Anyway, I push myself in and the path closes down to impassable. Only to the left there is a kind of small opening. A tiny clearing that looks inhabitable. I push in, crouching down and squat by the base of a tree. I am completely surrounded. I pause to notice my feelings about being here. It is so calm, quiet and secluded. Like sitting in a little cocoon, sheltered  and protected by the thorny, tangled armour of under growth.

I snap away at some finds, some half buried, some hanging from trees. Their randomness like some kind of poetry. It is this excitement that keeps me poking about in these places. It’s the finds that lure me in. The promise of another object who’s identity can never be predicted. This is the main part of the thrill. Finding. An encounter with another place and another life.



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I’ve come to the laptop not really knowing what I want to write today. Having just arrived back from my daily walk at the field I can trace back a series of different thoughts that accompanied my ambling, but not one clear thread that stood out. This morning my brain was quite content to quietly squint out over the cattle grazing and absorb.

I have held the field at a distance these last few weeks, partly just circumstance I think, half term, kids parties, jobs to get done but also something else. There is sometimes an effort to go, like approaching it, going there, requires a certain energy and this energy is a particular type. I sometimes find myself looking for excuses why I can’t make that day and I am curious about this avoidance impulse, because when I go, the time I spend there is never not positive. It never doesn’t enliven my feelings of curiosity and I always come away dreaming of a time when I can extend the length of these visits, venture further and explore different times, new paths. But there is another side that wants to shut this all down and I have to be vigilant of it. Perhaps, why I have come in the first place.

I have another project that I have been working on with a friend over the last year too. Part of coming to the lowest point in my artistic non-career meant looking at what I really wanted to achieve in the first place, before I even contemplated starting again. About 2 years ago I started searching possibilities and considering where I would most like to push forward and use my creative abilities.

It led me to dementia. It was something I knew little about, only that my nan had it and we as a family didn’t have any idea what we were dealing with and no-one really wants to talk about it, ever. My first thought when it came up on my google search was… it is the worst thing that can happen to you and my second was it can’t end at that thought. Then I came across the most amazing charity called Arts4dementia, who hold training days for artists. I booked on with no idea what I could have to offer or where it would lead, but since the workshop in September 2017 with Arts4dementia, I have thought about little else.

For almost two years now I have volunteered with a local dementia group and got to know the most wonderful people in the most difficult of circumstances. Within this group of people, those living with dementia and their loved ones, we all come together and the most amazing moments happen. Being there each week, is being part of something special.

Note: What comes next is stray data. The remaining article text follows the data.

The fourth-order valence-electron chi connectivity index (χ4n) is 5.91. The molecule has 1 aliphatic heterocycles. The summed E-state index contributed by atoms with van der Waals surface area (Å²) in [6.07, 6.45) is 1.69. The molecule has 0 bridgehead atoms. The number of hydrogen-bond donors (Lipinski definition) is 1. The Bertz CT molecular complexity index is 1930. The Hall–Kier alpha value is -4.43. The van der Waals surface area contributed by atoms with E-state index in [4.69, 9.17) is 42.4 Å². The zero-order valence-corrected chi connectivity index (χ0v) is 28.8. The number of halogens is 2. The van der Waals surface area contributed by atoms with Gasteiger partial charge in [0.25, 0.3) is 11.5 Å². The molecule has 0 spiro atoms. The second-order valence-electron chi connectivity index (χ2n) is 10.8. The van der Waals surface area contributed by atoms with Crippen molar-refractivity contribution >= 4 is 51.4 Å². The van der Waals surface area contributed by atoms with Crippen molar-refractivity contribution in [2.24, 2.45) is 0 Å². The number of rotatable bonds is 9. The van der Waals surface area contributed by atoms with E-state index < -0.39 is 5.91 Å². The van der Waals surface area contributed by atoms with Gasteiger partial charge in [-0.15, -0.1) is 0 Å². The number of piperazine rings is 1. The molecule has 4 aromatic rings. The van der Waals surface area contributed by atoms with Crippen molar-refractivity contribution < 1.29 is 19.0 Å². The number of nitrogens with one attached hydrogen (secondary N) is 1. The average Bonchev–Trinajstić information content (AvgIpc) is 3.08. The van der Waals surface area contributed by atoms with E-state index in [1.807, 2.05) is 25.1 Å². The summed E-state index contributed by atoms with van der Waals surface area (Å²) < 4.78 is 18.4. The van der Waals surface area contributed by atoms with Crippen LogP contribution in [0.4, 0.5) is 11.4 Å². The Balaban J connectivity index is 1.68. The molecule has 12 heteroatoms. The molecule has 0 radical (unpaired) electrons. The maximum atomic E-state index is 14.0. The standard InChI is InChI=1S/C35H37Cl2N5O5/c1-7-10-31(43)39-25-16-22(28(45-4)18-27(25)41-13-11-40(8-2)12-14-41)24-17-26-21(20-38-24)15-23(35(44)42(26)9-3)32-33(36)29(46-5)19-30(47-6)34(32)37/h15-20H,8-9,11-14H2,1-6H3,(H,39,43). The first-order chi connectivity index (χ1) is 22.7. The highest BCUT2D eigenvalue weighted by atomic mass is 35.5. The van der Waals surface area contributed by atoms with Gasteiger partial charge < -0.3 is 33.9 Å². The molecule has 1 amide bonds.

The project that myself and my good friend and artist Anji Archer have  had in the planning stage for what feels like forever, yesterday had confirmation of Arts Council funding. This feels momentous! We can now make our drawing workshops happen for people living with a dementia and their carers, at Stevenage Museum this September.

I will start another blog alongside this one to keep a record of the progress of this project.



The corners of the field are becoming particularly over grown right now. Spring is in full flourish. I feel I could bring a blanket out and spend the whole day laying and listening. Is there any feasible excuse I could find to do this?

On my walk this morning I thought about mental health and the idea of nature deficit and considered this idea of being in nature for its psychologically effect on us, it’s healing potential. The world health organisation say ‘access to green spaces can reduce health inequalities, improve wellbeing and aid in the treatment of mental illness’

Eva Wiseman’s article in the Observer last weekend interested me greatly. Her discussion of nature being used as a symbol of privilege, where deprived areas have more restricted access, while others flaunt it endlessly on social media as a symbol of spiritual depth and wellness. It being framed and ‘cleanly repackaged as valuable, a wellness product to sit alongside jade eggs and yoga mats.

She so eloquently points out…

‘despite its happy side-affects, nature is not for us. It exists in spite of us. It persist greenly, finding new ways to grow around our awfulness’

I love that ‘finding new ways to grow around our awfulness’. I want to ponder on this sentence.

I walk down the hill with skylarks in full swing, baby bunnies darting in and out of the hedges, two red kites gliding over my head, sparrows chasing each other along the fencing, with the warm morning sun in my face. Sunny, easy, mornings like this package well. All I need is for some little birds to perch themselves on my shoulder and I’ll break into song.